The airport currently has flights to 34 domestic airports.

History

Grand Rapids' first airport broke ground in November 1919, four miles (6.4 km) south of downtown. This was eight years after the area witnessed its first landing, a Wright biplane at Comstock Park State Fairgrounds on September 10, 1911. The airport was operated by the Kent County Board of Supervisors.

The first scheduled air service in the United States was between Grand Rapids and Dearborn on a Ford-Stout monoplane named Miss Grand Rapids, which started July 26, 1926.

In 1938–39 the Works Progress Administration made improvements including new runways and runway widening, fencing, sodding, lighting, remodeling the administration building and construction of a new restaurant.

Circa 1940 the airport extended between 32nd and 36th Streets, from Jefferson Avenue east to the railroad; the west end was soon expanded south to just north of Himes Street and in the 1950s runway 18/36 was extended to 5700’ and reached south to 44th Street.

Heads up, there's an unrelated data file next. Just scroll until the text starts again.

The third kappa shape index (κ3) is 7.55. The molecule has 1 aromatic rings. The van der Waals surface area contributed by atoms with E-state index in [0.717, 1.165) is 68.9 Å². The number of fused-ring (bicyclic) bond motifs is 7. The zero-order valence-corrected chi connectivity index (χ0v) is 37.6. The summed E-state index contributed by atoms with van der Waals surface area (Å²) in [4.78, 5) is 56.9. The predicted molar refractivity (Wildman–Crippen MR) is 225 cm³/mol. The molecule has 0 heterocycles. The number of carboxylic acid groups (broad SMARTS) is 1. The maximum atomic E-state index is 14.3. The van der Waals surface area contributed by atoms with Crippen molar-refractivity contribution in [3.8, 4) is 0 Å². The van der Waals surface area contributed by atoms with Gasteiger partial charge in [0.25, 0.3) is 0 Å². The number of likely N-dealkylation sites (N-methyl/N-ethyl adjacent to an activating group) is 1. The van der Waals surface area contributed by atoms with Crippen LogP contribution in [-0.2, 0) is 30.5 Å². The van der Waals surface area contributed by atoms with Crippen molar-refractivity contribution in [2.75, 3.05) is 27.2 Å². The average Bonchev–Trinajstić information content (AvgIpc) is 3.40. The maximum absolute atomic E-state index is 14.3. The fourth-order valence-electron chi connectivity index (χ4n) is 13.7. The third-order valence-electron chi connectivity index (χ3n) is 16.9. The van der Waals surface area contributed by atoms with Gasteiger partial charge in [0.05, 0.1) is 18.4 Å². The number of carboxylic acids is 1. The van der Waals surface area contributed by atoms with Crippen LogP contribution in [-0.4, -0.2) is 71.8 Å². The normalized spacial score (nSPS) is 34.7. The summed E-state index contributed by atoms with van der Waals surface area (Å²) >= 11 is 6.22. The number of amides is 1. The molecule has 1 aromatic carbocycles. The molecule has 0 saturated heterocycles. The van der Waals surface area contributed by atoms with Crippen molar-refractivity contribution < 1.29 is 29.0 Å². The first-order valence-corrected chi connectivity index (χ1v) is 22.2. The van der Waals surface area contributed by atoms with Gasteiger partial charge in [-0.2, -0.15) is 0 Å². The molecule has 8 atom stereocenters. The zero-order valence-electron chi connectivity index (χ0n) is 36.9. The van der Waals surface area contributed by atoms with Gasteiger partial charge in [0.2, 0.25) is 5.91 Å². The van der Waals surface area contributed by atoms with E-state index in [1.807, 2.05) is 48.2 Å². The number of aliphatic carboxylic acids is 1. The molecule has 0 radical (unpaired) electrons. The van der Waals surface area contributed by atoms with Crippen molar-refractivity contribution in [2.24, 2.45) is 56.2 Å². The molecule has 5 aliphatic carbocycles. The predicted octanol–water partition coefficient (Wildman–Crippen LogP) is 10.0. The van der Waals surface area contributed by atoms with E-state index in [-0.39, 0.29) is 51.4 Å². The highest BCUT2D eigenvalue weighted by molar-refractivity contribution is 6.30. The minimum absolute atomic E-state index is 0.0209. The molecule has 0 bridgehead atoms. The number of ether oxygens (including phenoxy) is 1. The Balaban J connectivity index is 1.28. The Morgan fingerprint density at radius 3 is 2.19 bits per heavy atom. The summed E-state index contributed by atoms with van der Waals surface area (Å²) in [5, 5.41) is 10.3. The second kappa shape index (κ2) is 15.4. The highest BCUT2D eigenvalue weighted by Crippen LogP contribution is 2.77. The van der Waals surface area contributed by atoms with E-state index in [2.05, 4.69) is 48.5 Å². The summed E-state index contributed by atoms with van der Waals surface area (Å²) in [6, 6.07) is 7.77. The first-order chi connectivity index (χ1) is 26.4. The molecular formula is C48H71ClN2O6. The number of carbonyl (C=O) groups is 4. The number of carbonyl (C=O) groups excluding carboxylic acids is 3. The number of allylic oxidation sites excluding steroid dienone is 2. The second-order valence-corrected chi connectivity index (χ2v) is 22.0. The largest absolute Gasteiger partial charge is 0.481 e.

In 1959, the county began construction on the present airport in Cascade Township, several miles east of the first. The new airport opened November 23, 1963, and was dedicated June 6, 1964; it had a 6,600-foot (2,000 m) runway designated 8/26 and a 3,400-foot (1,000 m) designated 18/36. The first scheduled jet was a United Airlines Boeing 737-200 on April 28, 1968, from Chicago O'Hare. The aircraft, N9003U, was named 'City of Grand Rapids'. In 1968, the only scheduled non-stops beyond Michigan were to Chicago and Green Bay.

On January 27, 1977, the Board of Commissioners renamed Kent County Airport as Kent County International Airport with the opening of a U.S. Customs Service Office in the main terminal building.

In 1997, the board added the 8,500-foot (2,600 m) runway 17/35 to allow continued operations during a $32 million reconstruction of runway 8R/26L, completed in 2001. It completed a passenger terminal renovation in 2000 at a cost of approximately $50 million.

In 2004 the airport served more than 2 million passengers for the first time in a year. In 2010, the airport broke the 2004 record with almost 2.2 million passengers, as increase of over 23% from 2009.